Making that vexing story worse is the absolute worst flow of gameplay-to-cutscenes I've seen in a long time. Just as gamers are in the heat of a fight, up pops a cutscene. There's such an uneven structuring of when there's in-game gameplay and gameplay-pausing cutscenes that it is rather easy to get completely annoyed.

But if gamers can ignore the plot failures, there is some entertaining gameplay in a diverse range of gaming environments against plenty of enemies, although most don't present too much of a challenge to defeat, even the level bosses, although the latter bosses deep in the game can be difficult.

Along the way, the two heroes Russel and Delgado will learn, through the implementation of the Gravlink, to manipulate objects with the "blue gravity" by grappling onto them and then using them as projectiles against enemies, or the "red gravity" to repel and shoot enemies with a gravity force. It also allows them both to "fly" in Zero G areas, which is overall generally problem-free, but more than once it took multiple attempts to touch down in the landing zone to get out of the Zero G field. But using the Gravlink and the other heavy-duty weaponry provides plenty of explosive and invigorating gunplay, especially with a highly combustible and destructible gaming environment. Inversion's fights and gameplay are similar to Gears of War, including its "roadie running" and taking-cover system, but Inversion certainly doesn't have the same graphical quality.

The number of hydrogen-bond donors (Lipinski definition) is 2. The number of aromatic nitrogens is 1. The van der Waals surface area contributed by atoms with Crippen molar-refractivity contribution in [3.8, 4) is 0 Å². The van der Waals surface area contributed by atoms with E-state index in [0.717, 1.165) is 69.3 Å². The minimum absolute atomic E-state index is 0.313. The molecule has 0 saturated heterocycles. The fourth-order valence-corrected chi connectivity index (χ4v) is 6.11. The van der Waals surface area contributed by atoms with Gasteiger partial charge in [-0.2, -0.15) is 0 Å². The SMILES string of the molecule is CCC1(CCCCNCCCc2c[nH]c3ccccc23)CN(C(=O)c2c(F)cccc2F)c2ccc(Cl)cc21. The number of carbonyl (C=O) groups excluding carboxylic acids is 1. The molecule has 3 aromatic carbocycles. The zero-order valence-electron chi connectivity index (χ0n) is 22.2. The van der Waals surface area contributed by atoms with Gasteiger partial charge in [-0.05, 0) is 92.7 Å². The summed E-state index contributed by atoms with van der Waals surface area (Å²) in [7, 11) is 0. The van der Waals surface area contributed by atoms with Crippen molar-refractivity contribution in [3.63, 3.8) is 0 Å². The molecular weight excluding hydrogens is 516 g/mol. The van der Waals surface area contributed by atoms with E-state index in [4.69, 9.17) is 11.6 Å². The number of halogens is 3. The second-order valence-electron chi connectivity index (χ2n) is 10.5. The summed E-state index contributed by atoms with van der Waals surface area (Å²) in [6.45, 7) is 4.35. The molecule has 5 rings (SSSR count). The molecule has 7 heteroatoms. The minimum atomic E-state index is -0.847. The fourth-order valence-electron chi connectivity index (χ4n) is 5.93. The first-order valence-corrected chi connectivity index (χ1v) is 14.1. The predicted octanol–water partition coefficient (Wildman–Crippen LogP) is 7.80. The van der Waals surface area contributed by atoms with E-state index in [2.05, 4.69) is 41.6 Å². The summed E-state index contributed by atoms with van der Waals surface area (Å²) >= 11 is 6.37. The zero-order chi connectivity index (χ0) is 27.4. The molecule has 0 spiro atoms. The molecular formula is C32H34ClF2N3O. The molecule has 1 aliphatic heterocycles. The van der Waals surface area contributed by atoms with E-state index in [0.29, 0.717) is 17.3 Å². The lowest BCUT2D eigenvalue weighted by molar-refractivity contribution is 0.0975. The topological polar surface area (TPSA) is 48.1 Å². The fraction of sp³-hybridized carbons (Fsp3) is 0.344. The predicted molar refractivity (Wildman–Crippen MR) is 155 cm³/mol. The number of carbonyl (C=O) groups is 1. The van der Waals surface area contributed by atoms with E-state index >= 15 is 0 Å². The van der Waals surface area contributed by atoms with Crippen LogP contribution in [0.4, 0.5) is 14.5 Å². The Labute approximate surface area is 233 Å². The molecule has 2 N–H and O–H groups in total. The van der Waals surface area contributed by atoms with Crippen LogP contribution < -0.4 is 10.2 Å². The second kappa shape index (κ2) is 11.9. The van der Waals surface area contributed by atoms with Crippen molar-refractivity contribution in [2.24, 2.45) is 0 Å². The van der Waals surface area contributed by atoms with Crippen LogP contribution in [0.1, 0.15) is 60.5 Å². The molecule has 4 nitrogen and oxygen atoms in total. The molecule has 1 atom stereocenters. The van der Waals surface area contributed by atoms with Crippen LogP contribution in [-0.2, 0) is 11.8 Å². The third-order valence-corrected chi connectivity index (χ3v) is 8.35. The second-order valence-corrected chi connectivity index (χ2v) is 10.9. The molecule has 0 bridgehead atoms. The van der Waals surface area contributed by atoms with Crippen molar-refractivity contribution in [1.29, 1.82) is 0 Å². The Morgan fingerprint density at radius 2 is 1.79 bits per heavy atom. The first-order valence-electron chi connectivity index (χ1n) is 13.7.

Online, Inversion has a good selection of maps that include usage of the Gravlink, and plenty of game modes to fight with and against other gamers. The huge problem I encountered, though, was a total lack of online Xbox Live gamers, finding a completely barren online landscape of available players no matter when during the day or night or week I attempted to play online. I'm not sure if that had anything to do with my connection, the game's servers, or if it's simply just that not many gamers have picked up a copy of Inversion, but I have no similar issues playing online with other recently released games.

As a third-person shooter, Inversion has some fun and long-lasting single-player gunplay (even if it does a huge amount of copycatting off of Gears of War). That's despite an utterly incomprehensible and confusing single-player story filled with too many plot holes along with a very sparse online presence to date.

Lee Cieniawa

The Good:
‑ Using the Gravlink and the other heavy-duty weaponry provides plenty of explosive and invigorating third-person gunplay, especially with a highly combustible and destructible gaming environment

The Bad:
‑ Completely depressing single-player story with an absolutely disheartening ending
‑ Ridiculously awkward transitions throughout from gameplay to cutscenes
‑ While multiplayer maps use of Zero G and the variety of game modes are good, it's barren online with hardly any other players around to play in matches

Score: 6.5 / 10